Case Paolin Pietra Fine Asolo Prosecco DOCG

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The ancient town of Asolo sits about 40 miles northwest of Venice in Italy’s province of Trevino.  The Museo Canoviano is situated here, home to some of the works by  Antonio Canova (1757-1822).  Canova was the son of a stonecutter and grandson of a stone mason, and was an Italian Neoclassical sculptor famous for his marble sculptures. Indeed, he is often regarded as the greatest of the Neoclassical artists.  Pietra Fine is Italian for Fine Stone, an homage to the work of Canova housed in Asolo, as well as the grey stones of one of Paolin’s vineyards that was once a riverbed.

In the early 1970s, Emillio Pozzobon, a farmer from a long ling of farmers, bought the estate where his father and his grandfather had worked as sharecroppers. Although the property had largely been used for the cultivation of  silkworms, he devoted himself entirely to growing grapes there. Continue reading “Case Paolin Pietra Fine Asolo Prosecco DOCG”

Mionetto Cartizze DOCG Prosecco

Mionetto Cartizze DOCG Prosecco
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In 1887, master winemaker Francesco Mionetto opened his own winery in Valdobbiadene, in the heart of the Prosecco area, just north of Venice.

In Mionetto’s vineyards, some slopes roll gently towards the valley, others are much steeper. For protection from the prevailing cold alpine winds and icy rains from the north, vines are on southeastern slopes. They face the morning sun, benefiting from the early sunlight and a morning jolt of carbon dioxide, needed for sugar production. The soil characteristics are mainly alluvial, calcareous, and marly (a crumbly mixture of clays, calcium, magnesium carbonates, and remnants of shells).

The climate is generally temperate here. The area is protected by the Alps to the north and warmed by the winds of the Adriatic Sea to the east, mitigating temperatures in summer and producing rainfall that favors the proper growth of vines. In late summer, the area is characterized by great temperature variations between day and night, enabling the growth of aromatic substances in the grapes as they mature.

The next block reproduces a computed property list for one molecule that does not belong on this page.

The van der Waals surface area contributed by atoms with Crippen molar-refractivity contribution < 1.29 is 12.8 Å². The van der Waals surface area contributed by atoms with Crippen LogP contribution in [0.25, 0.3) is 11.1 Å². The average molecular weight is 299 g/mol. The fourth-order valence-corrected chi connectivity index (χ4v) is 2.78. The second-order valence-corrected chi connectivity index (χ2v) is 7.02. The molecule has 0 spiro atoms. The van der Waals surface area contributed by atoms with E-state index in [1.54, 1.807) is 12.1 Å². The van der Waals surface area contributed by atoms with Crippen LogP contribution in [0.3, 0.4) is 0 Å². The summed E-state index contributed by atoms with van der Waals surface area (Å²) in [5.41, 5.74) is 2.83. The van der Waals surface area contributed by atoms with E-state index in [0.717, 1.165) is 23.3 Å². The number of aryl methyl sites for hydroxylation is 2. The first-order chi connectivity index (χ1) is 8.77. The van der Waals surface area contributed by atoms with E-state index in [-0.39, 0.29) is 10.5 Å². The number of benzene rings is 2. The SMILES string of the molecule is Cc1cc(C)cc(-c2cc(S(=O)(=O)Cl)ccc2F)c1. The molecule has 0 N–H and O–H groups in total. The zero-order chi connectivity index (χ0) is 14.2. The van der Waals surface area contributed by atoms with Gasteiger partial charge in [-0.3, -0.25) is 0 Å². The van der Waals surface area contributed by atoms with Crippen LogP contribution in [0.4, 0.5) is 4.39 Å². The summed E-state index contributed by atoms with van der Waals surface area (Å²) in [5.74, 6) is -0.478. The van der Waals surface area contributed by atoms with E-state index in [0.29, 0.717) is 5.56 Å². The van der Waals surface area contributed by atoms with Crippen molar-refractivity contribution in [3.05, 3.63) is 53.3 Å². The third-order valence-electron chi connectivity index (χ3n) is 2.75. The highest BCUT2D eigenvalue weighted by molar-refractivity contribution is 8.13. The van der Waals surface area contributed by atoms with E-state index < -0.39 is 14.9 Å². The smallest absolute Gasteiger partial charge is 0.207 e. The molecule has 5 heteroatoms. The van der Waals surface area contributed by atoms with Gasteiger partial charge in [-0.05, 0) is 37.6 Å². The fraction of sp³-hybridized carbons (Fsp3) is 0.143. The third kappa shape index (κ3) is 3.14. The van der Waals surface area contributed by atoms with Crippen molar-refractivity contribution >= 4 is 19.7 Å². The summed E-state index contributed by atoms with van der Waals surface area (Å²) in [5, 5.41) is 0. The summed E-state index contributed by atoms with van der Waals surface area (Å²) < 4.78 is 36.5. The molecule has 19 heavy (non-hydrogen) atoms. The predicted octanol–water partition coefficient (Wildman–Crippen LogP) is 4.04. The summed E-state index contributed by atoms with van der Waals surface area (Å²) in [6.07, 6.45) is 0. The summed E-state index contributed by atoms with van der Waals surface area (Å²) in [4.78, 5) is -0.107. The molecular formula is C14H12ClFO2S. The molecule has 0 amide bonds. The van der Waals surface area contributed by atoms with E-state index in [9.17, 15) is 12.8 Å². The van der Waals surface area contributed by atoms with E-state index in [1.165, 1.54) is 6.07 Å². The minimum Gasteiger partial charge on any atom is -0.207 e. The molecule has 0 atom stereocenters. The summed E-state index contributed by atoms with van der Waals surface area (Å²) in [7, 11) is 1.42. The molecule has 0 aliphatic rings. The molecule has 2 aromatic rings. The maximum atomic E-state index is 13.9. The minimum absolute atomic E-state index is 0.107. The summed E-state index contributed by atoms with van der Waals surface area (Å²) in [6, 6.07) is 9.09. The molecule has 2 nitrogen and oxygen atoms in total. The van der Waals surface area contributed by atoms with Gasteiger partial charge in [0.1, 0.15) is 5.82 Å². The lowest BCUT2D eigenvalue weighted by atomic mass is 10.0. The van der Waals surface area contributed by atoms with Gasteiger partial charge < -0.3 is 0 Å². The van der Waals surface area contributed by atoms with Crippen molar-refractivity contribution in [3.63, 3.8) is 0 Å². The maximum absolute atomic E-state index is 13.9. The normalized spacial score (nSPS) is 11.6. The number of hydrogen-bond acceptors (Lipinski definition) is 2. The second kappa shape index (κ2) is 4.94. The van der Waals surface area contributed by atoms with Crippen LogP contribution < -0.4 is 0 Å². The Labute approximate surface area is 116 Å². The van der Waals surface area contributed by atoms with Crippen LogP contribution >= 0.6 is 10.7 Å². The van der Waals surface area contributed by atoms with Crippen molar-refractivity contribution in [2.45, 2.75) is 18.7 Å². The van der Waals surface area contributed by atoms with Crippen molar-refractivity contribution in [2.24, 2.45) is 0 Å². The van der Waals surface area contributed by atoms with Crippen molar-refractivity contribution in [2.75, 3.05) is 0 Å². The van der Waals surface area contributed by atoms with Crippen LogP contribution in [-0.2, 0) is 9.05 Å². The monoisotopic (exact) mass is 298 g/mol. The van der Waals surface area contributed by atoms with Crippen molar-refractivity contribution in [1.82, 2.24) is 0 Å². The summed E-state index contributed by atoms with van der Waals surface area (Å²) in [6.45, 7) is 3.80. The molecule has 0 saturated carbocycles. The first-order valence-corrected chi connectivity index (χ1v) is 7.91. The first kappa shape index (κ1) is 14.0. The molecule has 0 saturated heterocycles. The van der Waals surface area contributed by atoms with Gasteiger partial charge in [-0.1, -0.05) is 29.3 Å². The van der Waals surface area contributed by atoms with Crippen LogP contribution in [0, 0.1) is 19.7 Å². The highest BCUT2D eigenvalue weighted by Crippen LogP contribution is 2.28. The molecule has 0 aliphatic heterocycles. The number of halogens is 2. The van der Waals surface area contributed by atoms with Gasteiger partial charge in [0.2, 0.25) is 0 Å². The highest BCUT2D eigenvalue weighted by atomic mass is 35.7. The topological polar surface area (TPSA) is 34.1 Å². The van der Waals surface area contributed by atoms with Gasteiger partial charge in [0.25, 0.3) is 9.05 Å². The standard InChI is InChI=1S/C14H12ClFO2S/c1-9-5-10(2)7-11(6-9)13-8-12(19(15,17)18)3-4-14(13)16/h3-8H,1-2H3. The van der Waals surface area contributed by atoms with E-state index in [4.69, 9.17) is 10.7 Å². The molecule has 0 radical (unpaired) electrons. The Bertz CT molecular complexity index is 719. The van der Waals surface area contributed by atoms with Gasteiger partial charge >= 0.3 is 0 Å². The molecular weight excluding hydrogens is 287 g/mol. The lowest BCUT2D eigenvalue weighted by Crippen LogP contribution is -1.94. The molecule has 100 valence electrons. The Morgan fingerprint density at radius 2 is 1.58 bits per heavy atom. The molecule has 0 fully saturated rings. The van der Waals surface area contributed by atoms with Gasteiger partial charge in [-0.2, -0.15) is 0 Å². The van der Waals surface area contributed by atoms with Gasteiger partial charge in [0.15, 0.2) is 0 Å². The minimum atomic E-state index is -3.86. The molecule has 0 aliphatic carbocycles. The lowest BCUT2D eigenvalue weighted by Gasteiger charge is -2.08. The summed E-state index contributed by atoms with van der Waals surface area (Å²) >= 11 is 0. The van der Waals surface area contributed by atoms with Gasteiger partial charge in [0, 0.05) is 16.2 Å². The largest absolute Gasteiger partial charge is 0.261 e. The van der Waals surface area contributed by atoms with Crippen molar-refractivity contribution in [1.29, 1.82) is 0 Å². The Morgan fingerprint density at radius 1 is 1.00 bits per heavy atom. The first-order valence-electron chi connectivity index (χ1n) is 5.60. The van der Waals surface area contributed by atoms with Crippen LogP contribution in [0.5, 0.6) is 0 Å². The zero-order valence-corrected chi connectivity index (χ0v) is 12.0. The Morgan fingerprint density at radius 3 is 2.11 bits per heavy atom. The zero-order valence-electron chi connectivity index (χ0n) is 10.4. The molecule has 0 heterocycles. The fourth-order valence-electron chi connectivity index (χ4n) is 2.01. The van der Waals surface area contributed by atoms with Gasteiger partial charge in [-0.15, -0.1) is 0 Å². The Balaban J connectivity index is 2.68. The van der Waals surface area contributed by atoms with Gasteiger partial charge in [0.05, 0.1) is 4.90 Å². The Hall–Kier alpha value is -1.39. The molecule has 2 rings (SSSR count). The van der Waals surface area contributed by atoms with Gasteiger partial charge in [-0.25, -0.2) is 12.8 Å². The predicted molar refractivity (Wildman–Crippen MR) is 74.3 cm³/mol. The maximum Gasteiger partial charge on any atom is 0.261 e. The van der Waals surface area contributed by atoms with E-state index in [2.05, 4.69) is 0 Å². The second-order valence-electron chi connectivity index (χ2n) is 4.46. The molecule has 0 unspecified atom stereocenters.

The Prosecco DOCG (Controlled and Guaranteed Denomination of Origin) area was established in 2009. The DOCG area is located in northeastern Italy and comprises five provinces of the Veneto region and four in the Friuli region. Grapes are grown between 50 and 500 meters (165 to 1650 feet) above sea level. The highest-quality DOCG production is in the historic “Superiore di Cartizze” micro-area, which is only 107 hectares (264 acres) in size.

Mionetto has always prided themselves on innovation, and in 1982 they introduced autoclave fermentation (also known as the Charmat Process). There is a temperature-controlled first fermentation that takes place at the facilities of their producers to create the still wine. Then the second fermentation takes place in autoclaves (large sealed tanks) instead of individual bottles. This additional temperature-controlled fermentation creates Prosecco’s characteristic bubbles, and is intended to help maintain the freshness and aroma of the grape in the bottling phase.

Mionetto Cartizze DOCG Prosecco

This Mionetto Cartizze DOCG Prosecco is bright gold in the flute, with a nose reminiscent of apple and pear, plus hints of citrus. It is soft and creamy on the palate, with an aftertaste of sugared almonds. It also features fine bubbles and a lively floral aroma,